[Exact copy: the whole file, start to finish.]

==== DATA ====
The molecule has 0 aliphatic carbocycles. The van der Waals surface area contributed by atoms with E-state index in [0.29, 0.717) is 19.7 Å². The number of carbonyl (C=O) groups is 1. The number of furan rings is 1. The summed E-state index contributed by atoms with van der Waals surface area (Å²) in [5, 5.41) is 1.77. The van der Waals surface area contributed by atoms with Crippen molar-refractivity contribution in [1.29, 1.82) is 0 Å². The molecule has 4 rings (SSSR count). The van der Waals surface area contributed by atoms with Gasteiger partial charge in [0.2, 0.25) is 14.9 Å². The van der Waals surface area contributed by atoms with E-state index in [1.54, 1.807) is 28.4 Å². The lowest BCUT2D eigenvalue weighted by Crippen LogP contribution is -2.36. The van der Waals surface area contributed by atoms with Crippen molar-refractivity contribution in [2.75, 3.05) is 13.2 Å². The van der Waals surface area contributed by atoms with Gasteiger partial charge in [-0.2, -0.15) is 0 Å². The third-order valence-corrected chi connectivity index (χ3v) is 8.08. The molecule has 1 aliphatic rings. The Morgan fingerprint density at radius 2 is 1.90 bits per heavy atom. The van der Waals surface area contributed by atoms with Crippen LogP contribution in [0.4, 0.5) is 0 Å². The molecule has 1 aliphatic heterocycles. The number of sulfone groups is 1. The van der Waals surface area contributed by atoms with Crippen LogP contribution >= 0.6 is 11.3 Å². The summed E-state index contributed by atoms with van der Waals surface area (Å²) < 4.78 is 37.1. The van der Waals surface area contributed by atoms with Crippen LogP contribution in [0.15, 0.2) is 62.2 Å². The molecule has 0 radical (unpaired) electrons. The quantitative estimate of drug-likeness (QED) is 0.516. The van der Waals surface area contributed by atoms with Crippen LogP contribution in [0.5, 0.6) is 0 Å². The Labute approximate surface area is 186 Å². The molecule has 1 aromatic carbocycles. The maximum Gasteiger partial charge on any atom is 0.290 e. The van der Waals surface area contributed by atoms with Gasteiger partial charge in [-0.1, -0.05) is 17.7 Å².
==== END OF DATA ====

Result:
The molecule has 0 aliphatic carbocycles. The van der Waals surface area contributed by atoms with E-state index in [0.29, 0.717) is 19.7 Å². The number of carbonyl (C=O) groups is 1. The number of furan rings is 1. The summed E-state index contributed by atoms with van der Waals surface area (Å²) in [5, 5.41) is 1.77. The van der Waals surface area contributed by atoms with Crippen molar-refractivity contribution in [1.29, 1.82) is 0 Å². The molecule has 4 rings (SSSR count). The van der Waals surface area contributed by atoms with Gasteiger partial charge in [0.2, 0.25) is 14.9 Å². The van der Waals surface area contributed by atoms with E-state index in [1.54, 1.807) is 28.4 Å². The lowest BCUT2D eigenvalue weighted by Crippen LogP contribution is -2.36. The van der Waals surface area contributed by atoms with Crippen molar-refractivity contribution in [2.75, 3.05) is 13.2 Å². The van der Waals surface area contributed by atoms with Gasteiger partial charge in [-0.2, -0.15) is 0 Å². The third-order valence-corrected chi connectivity index (χ3v) is 8.08. The molecule has 1 aliphatic rings. The Morgan fingerprint density at radius 2 is 1.90 bits per heavy atom. The van der Waals surface area contributed by atoms with Crippen LogP contribution in [0.4, 0.5) is 0 Å². The molecule has 1 aliphatic heterocycles. The number of sulfone groups is 1. The van der Waals surface area contributed by atoms with Crippen LogP contribution >= 0.6 is 11.3 Å². The summed E-state index contributed by atoms with van der Waals surface area (Å²) < 4.78 is 37.1. The van der Waals surface area contributed by atoms with Crippen LogP contribution in [0.15, 0.2) is 62.2 Å². The molecule has 0 radical (unpaired) electrons. The quantitative estimate of drug-likeness (QED) is 0.516. The van der Waals surface area contributed by atoms with Crippen LogP contribution in [0.5, 0.6) is 0 Å². The Labute approximate surface area is 186 Å². The molecule has 1 aromatic carbocycles. The maximum Gasteiger partial charge on any atom is 0.290 e. The van der Waals surface area contributed by atoms with Gasteiger partial charge in [-0.1, -0.05) is 17.7 Å².